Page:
A black eye is characterized by bruising around the eyes. It is usually the result of trauma to the face or head that results to bleeding under the skin. Once the small blood vessels or capillaries below the skin rupture, blood seeps into the adjacent tissue which causes the discoloration or bruising.
Most cases are not serious but can serve as an indication of a medical issue such as a skull fracture. After a few days, the discoloration around the eye fades to yellow or greenish. The reason for this is that the blood beneath the skin is eventually broken down and reabsorbed into the adjacent tissues. Depending on the amount of blood that builds up inside the skin, the tissues might require up to 2 weeks to return to its normal color.
How is a black eye diagnosed?
If medical care is sought for a black eye, the doctor will conduct a basic assessment. The doctor will ask how the injury occurred and other related injuries. The vision is tested by shining a light into the eyes where the individual is instructed to follow the finger using his/her eyes.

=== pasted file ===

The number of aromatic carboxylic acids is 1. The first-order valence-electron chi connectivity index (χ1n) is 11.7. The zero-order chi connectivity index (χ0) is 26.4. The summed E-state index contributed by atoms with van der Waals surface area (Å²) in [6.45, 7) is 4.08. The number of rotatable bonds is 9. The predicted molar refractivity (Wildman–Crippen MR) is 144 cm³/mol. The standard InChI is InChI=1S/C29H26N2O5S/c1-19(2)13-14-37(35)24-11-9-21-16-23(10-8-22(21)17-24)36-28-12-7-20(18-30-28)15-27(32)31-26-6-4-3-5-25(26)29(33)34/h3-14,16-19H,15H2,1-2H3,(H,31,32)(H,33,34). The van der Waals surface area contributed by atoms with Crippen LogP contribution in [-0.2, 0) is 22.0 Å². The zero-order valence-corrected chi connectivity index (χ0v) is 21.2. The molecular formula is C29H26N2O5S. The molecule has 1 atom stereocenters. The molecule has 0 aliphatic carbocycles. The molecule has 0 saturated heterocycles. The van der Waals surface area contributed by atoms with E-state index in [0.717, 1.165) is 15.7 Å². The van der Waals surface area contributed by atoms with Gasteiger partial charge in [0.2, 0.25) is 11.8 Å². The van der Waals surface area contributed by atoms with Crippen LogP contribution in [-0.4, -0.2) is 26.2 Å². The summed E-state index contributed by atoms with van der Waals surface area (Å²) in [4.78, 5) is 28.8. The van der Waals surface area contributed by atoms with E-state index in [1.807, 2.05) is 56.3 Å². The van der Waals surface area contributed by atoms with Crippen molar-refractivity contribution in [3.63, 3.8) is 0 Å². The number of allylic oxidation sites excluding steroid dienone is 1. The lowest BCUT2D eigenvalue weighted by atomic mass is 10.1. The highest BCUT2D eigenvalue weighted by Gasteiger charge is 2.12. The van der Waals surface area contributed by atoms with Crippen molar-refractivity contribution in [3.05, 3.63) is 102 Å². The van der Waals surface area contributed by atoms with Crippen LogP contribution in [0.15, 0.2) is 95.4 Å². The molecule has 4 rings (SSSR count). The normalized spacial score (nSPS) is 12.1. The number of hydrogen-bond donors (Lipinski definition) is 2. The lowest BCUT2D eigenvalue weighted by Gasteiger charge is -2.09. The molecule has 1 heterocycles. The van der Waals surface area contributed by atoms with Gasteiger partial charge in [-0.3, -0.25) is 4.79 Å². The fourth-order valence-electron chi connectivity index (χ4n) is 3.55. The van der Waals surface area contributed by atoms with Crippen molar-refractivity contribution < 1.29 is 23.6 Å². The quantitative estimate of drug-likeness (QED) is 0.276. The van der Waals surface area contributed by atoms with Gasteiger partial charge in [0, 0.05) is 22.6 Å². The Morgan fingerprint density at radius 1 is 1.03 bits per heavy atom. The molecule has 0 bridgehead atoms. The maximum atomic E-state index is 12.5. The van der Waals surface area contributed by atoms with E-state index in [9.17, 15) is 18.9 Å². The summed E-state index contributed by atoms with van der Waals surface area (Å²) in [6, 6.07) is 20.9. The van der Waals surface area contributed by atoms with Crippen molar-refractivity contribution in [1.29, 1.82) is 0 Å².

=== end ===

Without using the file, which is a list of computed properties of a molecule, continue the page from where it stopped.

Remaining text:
In case a skull fracture is likely, an X-ray and CT scan of the face and head is done. If an eye injury is suspected, the individual is referred to an ophthalmologist. A dye is placed in the eye to test if there are any abrasions in the eyeball.
A black eye from a minor injury can be managed with application of ice, rest and pain medications. A follow-up visit with a doctor might be needed if there are any visual changes or lingering pain. In case pain and swelling are present along with the bruising, apply a cold compress for 20 minutes. Once the swelling settles, apply a warm compress to promote the reabsorption of blood.
If there is pain and throbbing, pain medications such as acetaminophen or ibuprofen can be used. Make sure that pressure is not placed on the affected area.
There are also home remedies to manage a black eye. One of the commonly used is the application of an ice pack.
Quick Note / Disclaimer
The material posted on this page on black eye is for learning and educational purposes only. To learn to recognize and manage this type of injury, register for a first aid and CPR course with Winnipeg First Aid.